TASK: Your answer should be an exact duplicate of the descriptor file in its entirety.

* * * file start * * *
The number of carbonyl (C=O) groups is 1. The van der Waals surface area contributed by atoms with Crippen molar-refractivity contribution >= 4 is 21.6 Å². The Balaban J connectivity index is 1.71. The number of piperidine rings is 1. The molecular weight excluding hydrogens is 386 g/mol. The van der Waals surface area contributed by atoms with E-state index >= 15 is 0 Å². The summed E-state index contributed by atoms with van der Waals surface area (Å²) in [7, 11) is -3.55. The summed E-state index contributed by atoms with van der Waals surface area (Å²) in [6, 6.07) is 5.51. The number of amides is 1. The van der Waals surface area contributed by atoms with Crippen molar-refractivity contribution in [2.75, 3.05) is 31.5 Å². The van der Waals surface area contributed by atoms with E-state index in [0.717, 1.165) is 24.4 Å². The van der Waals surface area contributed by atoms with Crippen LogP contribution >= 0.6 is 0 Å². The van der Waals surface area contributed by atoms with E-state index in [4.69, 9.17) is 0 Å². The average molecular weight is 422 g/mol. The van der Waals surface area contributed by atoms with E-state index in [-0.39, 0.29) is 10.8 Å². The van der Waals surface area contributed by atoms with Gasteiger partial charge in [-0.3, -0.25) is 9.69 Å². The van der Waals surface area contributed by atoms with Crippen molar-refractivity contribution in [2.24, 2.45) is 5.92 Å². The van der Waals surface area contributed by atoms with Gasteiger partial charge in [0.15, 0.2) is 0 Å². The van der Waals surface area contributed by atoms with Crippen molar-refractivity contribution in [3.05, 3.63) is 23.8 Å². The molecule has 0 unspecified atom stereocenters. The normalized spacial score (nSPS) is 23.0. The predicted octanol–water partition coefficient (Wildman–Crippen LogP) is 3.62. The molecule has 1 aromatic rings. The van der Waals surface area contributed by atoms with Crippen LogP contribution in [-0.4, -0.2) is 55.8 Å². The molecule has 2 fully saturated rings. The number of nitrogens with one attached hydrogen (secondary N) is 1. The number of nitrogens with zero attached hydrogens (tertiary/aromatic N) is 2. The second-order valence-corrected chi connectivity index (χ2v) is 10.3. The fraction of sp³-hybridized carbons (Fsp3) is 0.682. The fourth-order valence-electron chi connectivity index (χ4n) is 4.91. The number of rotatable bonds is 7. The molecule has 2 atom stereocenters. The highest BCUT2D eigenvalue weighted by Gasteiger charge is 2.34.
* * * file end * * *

The number of carbonyl (C=O) groups is 1. The van der Waals surface area contributed by atoms with Crippen molar-refractivity contribution >= 4 is 21.6 Å². The Balaban J connectivity index is 1.71. The number of piperidine rings is 1. The molecular weight excluding hydrogens is 386 g/mol. The van der Waals surface area contributed by atoms with E-state index >= 15 is 0 Å². The summed E-state index contributed by atoms with van der Waals surface area (Å²) in [7, 11) is -3.55. The summed E-state index contributed by atoms with van der Waals surface area (Å²) in [6, 6.07) is 5.51. The number of amides is 1. The van der Waals surface area contributed by atoms with Crippen molar-refractivity contribution in [2.75, 3.05) is 31.5 Å². The van der Waals surface area contributed by atoms with E-state index in [0.717, 1.165) is 24.4 Å². The van der Waals surface area contributed by atoms with Crippen LogP contribution >= 0.6 is 0 Å². The van der Waals surface area contributed by atoms with E-state index in [4.69, 9.17) is 0 Å². The average molecular weight is 422 g/mol. The van der Waals surface area contributed by atoms with E-state index in [-0.39, 0.29) is 10.8 Å². The van der Waals surface area contributed by atoms with Gasteiger partial charge in [-0.3, -0.25) is 9.69 Å². The van der Waals surface area contributed by atoms with Crippen molar-refractivity contribution in [2.24, 2.45) is 5.92 Å². The van der Waals surface area contributed by atoms with Gasteiger partial charge in [0.15, 0.2) is 0 Å². The van der Waals surface area contributed by atoms with Crippen molar-refractivity contribution in [3.05, 3.63) is 23.8 Å². The molecule has 0 unspecified atom stereocenters. The normalized spacial score (nSPS) is 23.0. The predicted octanol–water partition coefficient (Wildman–Crippen LogP) is 3.62. The molecule has 1 aromatic rings. The van der Waals surface area contributed by atoms with Crippen LogP contribution in [-0.4, -0.2) is 55.8 Å². The molecule has 2 fully saturated rings. The number of nitrogens with one attached hydrogen (secondary N) is 1. The number of nitrogens with zero attached hydrogens (tertiary/aromatic N) is 2. The second-order valence-corrected chi connectivity index (χ2v) is 10.3. The fraction of sp³-hybridized carbons (Fsp3) is 0.682. The fourth-order valence-electron chi connectivity index (χ4n) is 4.91. The number of rotatable bonds is 7. The molecule has 2 atom stereocenters. The highest BCUT2D eigenvalue weighted by Gasteiger charge is 2.34.